Exploring Graphic Censorship
One of the issues nearest and dearest to the heart of Bookmans is free speech. In fact, we devote the month of September to the discussion and exploration of censorship. Many of us are familiar with famous novels like Alice in Wonderland and Animal Farm being challenged. Novels are not the only literature to make their way to court. Comics and graphic novels have also come under scrutiny. You would assume that works being looked at for inappropriateness would be, well, inappropriate. Maybe they would include foul language, sexuality, or excessively graphic violence. Think again. Let’s take a look at some of the comics and graphic novels facing censorship and the reasons why.
America loves our hero Superman, but Batman is just as popular. Not everyone thinks Batman is suitable reading material. Batman: The Dark Knight Strikes Again by Frank Miller and Lynn Varley and Batman: The Killing Joke by Alan Moore and Brian Boland were said to have “offensive language, sexism, and advocating rape and violence.” Unless things have changed radically in the Batman world, the Dark Knight works to fight these things. Fortunately, the courts sided with Bruce Wayne.
Graphic memoirs Fun Home: A Family Tragicomic by Alison Bechdel and Marbles-Mania, Depression, Michelangelo and Me by Ellen Forney have also seen their share of controversy. Fun Home, selected Best Book of the Year by Time, Entertainment Weekly, New York Times, People and USA Today, is a brilliantly sardonic look at one family’s relationships. This personal history is rich with literary allusion. It also has brilliant detail and covers many taboo subjects with wit, humor, and intelligence. Marbles follows Ellen Forney and her diagnosis of bipolar disorder right before her 13th birthday. Ellen confronts the label of “crazy artist” while trying not to lose her creativity. She’s also trying to keep her mental marbles while in the haze of multiple medications.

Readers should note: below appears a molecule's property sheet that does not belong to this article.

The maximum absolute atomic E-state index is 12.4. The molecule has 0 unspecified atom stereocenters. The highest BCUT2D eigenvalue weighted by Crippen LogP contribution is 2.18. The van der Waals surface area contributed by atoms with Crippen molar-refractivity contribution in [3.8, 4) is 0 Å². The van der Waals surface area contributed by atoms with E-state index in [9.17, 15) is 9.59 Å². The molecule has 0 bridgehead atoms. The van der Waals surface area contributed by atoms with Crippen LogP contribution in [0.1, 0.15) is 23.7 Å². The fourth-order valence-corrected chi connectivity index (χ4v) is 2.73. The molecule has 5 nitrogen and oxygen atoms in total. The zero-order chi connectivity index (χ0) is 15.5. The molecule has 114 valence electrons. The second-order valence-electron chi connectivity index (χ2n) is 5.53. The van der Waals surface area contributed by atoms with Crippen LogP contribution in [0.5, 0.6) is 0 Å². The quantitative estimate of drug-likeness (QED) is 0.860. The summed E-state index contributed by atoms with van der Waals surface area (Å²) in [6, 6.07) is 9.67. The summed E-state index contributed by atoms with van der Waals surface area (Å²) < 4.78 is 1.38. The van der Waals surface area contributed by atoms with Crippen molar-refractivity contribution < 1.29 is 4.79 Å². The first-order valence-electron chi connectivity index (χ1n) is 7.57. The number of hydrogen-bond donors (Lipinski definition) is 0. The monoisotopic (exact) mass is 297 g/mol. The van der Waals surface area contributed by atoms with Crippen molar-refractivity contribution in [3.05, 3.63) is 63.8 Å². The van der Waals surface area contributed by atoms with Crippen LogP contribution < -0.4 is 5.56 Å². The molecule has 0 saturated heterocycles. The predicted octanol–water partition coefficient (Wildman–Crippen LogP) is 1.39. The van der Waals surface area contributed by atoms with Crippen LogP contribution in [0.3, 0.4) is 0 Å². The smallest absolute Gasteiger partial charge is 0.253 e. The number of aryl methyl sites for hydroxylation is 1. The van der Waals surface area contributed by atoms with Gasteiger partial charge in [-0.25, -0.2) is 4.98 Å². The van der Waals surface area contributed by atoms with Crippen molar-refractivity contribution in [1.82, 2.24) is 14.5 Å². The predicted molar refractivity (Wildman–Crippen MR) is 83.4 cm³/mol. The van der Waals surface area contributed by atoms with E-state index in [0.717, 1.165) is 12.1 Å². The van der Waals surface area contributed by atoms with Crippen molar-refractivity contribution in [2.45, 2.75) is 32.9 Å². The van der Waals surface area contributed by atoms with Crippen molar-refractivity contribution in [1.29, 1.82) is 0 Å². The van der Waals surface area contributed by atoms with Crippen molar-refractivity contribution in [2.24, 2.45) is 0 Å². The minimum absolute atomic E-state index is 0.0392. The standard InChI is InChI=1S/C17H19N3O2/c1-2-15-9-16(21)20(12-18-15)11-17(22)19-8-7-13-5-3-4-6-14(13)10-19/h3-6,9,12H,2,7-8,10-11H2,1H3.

Most of us are familiar with the Archie comics and can’t imagine anything in them is inappropriate. Then they introduced Kevin, who by all accounts is the typical teenage boy next door. Things were fine until Kevin came out and identified himself as gay, this created a firestorm – just not in Riverdale. Right Wing Watch claimed that the newest storyline promoted the occult and homosexuality. Kevin’s storyline continued, even taking on the subject of gay bashing.
Bookmans proudly offers these works and other challenged titles. Your freedom to read ’em is our most precious concern. We can’t effectively promote the expression of ideas without having access to every perspective, even objectionable ones. Think what you want, read what you want, just don’t tell others they can’t!
* Bookmans cannot guarantee stock. If you are interested in a specific title mentioned in this article, give your local Bookmans a call and we’ll be happy to check our stock.